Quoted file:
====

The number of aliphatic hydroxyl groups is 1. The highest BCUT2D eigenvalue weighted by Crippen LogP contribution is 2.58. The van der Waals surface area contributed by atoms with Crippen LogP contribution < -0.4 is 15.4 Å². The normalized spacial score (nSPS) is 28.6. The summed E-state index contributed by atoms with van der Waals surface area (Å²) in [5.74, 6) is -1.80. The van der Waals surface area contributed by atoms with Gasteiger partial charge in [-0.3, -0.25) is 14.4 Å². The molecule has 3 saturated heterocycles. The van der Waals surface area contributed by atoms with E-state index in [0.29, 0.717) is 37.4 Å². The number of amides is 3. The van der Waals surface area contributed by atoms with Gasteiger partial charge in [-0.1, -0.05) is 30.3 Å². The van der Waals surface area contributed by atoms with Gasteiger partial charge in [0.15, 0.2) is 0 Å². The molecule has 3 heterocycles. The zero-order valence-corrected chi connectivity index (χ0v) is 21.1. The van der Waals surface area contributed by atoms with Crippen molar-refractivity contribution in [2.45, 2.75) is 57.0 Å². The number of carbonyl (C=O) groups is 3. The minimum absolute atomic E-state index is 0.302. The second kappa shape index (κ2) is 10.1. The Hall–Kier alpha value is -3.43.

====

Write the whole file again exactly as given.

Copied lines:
The number of aliphatic hydroxyl groups is 1. The highest BCUT2D eigenvalue weighted by Crippen LogP contribution is 2.58. The van der Waals surface area contributed by atoms with Crippen LogP contribution < -0.4 is 15.4 Å². The normalized spacial score (nSPS) is 28.6. The summed E-state index contributed by atoms with van der Waals surface area (Å²) in [5.74, 6) is -1.80. The van der Waals surface area contributed by atoms with Gasteiger partial charge in [-0.3, -0.25) is 14.4 Å². The molecule has 3 saturated heterocycles. The van der Waals surface area contributed by atoms with E-state index in [0.29, 0.717) is 37.4 Å². The number of amides is 3. The van der Waals surface area contributed by atoms with Gasteiger partial charge in [-0.1, -0.05) is 30.3 Å². The van der Waals surface area contributed by atoms with Gasteiger partial charge in [0.15, 0.2) is 0 Å². The molecule has 3 heterocycles. The zero-order valence-corrected chi connectivity index (χ0v) is 21.1. The van der Waals surface area contributed by atoms with Crippen molar-refractivity contribution in [2.45, 2.75) is 57.0 Å². The number of carbonyl (C=O) groups is 3. The minimum absolute atomic E-state index is 0.302. The second kappa shape index (κ2) is 10.1. The Hall–Kier alpha value is -3.43.